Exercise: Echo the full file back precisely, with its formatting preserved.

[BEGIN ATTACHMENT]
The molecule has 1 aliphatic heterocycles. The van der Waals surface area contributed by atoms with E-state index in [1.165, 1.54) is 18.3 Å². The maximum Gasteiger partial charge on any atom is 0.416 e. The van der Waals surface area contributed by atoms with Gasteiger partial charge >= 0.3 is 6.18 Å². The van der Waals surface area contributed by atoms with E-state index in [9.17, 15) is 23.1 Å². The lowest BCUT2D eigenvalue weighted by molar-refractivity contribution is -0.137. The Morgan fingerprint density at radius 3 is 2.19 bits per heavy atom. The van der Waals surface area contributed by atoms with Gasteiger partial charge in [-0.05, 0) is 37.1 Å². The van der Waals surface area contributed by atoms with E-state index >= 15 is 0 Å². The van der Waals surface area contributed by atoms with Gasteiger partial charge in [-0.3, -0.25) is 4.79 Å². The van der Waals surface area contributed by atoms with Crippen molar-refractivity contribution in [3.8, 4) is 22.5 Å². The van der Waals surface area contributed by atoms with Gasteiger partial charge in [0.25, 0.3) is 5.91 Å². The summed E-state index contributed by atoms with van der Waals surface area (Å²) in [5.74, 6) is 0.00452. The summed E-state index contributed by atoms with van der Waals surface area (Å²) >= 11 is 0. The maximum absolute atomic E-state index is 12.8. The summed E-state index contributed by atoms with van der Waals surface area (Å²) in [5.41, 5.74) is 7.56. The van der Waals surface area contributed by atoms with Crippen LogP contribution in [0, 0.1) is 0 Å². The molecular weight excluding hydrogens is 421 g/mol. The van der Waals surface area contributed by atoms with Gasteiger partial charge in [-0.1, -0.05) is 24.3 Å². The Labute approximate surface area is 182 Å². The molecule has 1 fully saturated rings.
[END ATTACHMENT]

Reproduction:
The molecule has 1 aliphatic heterocycles. The van der Waals surface area contributed by atoms with E-state index in [1.165, 1.54) is 18.3 Å². The maximum Gasteiger partial charge on any atom is 0.416 e. The van der Waals surface area contributed by atoms with Gasteiger partial charge >= 0.3 is 6.18 Å². The van der Waals surface area contributed by atoms with E-state index in [9.17, 15) is 23.1 Å². The lowest BCUT2D eigenvalue weighted by molar-refractivity contribution is -0.137. The Morgan fingerprint density at radius 3 is 2.19 bits per heavy atom. The van der Waals surface area contributed by atoms with Gasteiger partial charge in [-0.05, 0) is 37.1 Å². The van der Waals surface area contributed by atoms with E-state index >= 15 is 0 Å². The van der Waals surface area contributed by atoms with Gasteiger partial charge in [-0.3, -0.25) is 4.79 Å². The van der Waals surface area contributed by atoms with Crippen molar-refractivity contribution in [3.8, 4) is 22.5 Å². The van der Waals surface area contributed by atoms with Gasteiger partial charge in [0.25, 0.3) is 5.91 Å². The summed E-state index contributed by atoms with van der Waals surface area (Å²) in [5.74, 6) is 0.00452. The summed E-state index contributed by atoms with van der Waals surface area (Å²) >= 11 is 0. The maximum absolute atomic E-state index is 12.8. The summed E-state index contributed by atoms with van der Waals surface area (Å²) in [5.41, 5.74) is 7.56. The van der Waals surface area contributed by atoms with Crippen LogP contribution in [0, 0.1) is 0 Å². The molecular weight excluding hydrogens is 421 g/mol. The van der Waals surface area contributed by atoms with Gasteiger partial charge in [-0.1, -0.05) is 24.3 Å². The Labute approximate surface area is 182 Å². The molecule has 1 fully saturated rings.